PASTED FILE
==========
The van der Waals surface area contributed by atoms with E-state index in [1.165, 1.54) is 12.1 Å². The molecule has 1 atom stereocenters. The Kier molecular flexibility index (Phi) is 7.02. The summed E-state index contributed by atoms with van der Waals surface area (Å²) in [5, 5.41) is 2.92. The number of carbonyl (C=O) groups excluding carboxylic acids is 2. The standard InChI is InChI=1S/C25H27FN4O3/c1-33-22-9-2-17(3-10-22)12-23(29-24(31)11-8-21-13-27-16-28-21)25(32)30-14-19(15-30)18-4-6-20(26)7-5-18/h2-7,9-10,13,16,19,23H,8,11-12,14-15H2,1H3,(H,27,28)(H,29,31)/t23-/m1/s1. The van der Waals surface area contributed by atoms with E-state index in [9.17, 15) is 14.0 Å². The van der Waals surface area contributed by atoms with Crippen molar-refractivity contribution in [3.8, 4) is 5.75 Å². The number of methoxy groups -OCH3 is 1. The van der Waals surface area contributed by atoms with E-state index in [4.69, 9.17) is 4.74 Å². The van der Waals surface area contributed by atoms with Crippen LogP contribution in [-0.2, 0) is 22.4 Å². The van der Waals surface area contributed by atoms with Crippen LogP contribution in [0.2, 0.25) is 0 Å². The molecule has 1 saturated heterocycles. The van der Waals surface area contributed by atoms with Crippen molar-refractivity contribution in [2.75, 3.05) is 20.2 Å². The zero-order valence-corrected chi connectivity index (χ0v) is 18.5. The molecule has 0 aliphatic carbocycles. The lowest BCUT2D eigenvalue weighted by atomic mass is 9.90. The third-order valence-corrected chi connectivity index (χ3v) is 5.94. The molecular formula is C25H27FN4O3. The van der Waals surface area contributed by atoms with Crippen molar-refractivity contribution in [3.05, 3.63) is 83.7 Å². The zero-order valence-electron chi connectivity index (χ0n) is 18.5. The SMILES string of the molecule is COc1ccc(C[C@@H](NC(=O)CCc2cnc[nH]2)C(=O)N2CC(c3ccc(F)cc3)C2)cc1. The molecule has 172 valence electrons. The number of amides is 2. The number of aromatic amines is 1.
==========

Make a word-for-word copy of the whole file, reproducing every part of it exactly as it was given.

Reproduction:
The van der Waals surface area contributed by atoms with E-state index in [1.165, 1.54) is 12.1 Å². The molecule has 1 atom stereocenters. The Kier molecular flexibility index (Phi) is 7.02. The summed E-state index contributed by atoms with van der Waals surface area (Å²) in [5, 5.41) is 2.92. The number of carbonyl (C=O) groups excluding carboxylic acids is 2. The standard InChI is InChI=1S/C25H27FN4O3/c1-33-22-9-2-17(3-10-22)12-23(29-24(31)11-8-21-13-27-16-28-21)25(32)30-14-19(15-30)18-4-6-20(26)7-5-18/h2-7,9-10,13,16,19,23H,8,11-12,14-15H2,1H3,(H,27,28)(H,29,31)/t23-/m1/s1. The van der Waals surface area contributed by atoms with E-state index in [9.17, 15) is 14.0 Å². The van der Waals surface area contributed by atoms with Crippen molar-refractivity contribution in [3.8, 4) is 5.75 Å². The number of methoxy groups -OCH3 is 1. The van der Waals surface area contributed by atoms with E-state index in [4.69, 9.17) is 4.74 Å². The van der Waals surface area contributed by atoms with Crippen LogP contribution in [-0.2, 0) is 22.4 Å². The van der Waals surface area contributed by atoms with Crippen LogP contribution in [0.2, 0.25) is 0 Å². The molecule has 1 saturated heterocycles. The van der Waals surface area contributed by atoms with Crippen molar-refractivity contribution in [2.75, 3.05) is 20.2 Å². The zero-order valence-corrected chi connectivity index (χ0v) is 18.5. The molecule has 0 aliphatic carbocycles. The lowest BCUT2D eigenvalue weighted by atomic mass is 9.90. The third-order valence-corrected chi connectivity index (χ3v) is 5.94. The molecular formula is C25H27FN4O3. The van der Waals surface area contributed by atoms with Crippen molar-refractivity contribution in [3.05, 3.63) is 83.7 Å². The zero-order valence-electron chi connectivity index (χ0n) is 18.5. The SMILES string of the molecule is COc1ccc(C[C@@H](NC(=O)CCc2cnc[nH]2)C(=O)N2CC(c3ccc(F)cc3)C2)cc1. The molecule has 172 valence electrons. The number of amides is 2. The number of aromatic amines is 1.